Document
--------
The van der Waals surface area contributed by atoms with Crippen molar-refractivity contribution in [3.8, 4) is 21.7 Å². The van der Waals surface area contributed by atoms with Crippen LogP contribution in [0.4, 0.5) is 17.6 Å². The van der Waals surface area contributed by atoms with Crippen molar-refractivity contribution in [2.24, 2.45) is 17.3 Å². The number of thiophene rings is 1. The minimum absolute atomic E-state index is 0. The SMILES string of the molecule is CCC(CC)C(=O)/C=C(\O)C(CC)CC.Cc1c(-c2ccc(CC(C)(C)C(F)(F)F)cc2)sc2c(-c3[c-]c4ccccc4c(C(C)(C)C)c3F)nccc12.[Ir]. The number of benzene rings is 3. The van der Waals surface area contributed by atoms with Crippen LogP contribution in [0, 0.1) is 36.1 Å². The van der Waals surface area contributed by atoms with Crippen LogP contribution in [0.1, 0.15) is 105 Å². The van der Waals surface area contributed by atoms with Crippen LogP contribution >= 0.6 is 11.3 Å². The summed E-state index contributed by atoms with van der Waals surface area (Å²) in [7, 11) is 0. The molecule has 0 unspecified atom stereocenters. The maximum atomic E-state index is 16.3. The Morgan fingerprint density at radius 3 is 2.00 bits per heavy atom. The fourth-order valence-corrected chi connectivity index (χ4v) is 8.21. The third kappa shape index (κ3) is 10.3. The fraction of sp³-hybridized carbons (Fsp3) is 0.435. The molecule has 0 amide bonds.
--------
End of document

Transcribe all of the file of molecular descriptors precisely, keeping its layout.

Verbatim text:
The van der Waals surface area contributed by atoms with Crippen molar-refractivity contribution in [3.8, 4) is 21.7 Å². The van der Waals surface area contributed by atoms with Crippen LogP contribution in [0.4, 0.5) is 17.6 Å². The van der Waals surface area contributed by atoms with Crippen molar-refractivity contribution in [2.24, 2.45) is 17.3 Å². The number of thiophene rings is 1. The minimum absolute atomic E-state index is 0. The SMILES string of the molecule is CCC(CC)C(=O)/C=C(\O)C(CC)CC.Cc1c(-c2ccc(CC(C)(C)C(F)(F)F)cc2)sc2c(-c3[c-]c4ccccc4c(C(C)(C)C)c3F)nccc12.[Ir]. The number of benzene rings is 3. The van der Waals surface area contributed by atoms with Crippen LogP contribution in [0, 0.1) is 36.1 Å². The van der Waals surface area contributed by atoms with Crippen LogP contribution in [0.1, 0.15) is 105 Å². The van der Waals surface area contributed by atoms with Crippen LogP contribution >= 0.6 is 11.3 Å². The summed E-state index contributed by atoms with van der Waals surface area (Å²) in [7, 11) is 0. The molecule has 0 unspecified atom stereocenters. The maximum atomic E-state index is 16.3. The Morgan fingerprint density at radius 3 is 2.00 bits per heavy atom. The fourth-order valence-corrected chi connectivity index (χ4v) is 8.21. The third kappa shape index (κ3) is 10.3. The fraction of sp³-hybridized carbons (Fsp3) is 0.435. The molecule has 0 amide bonds.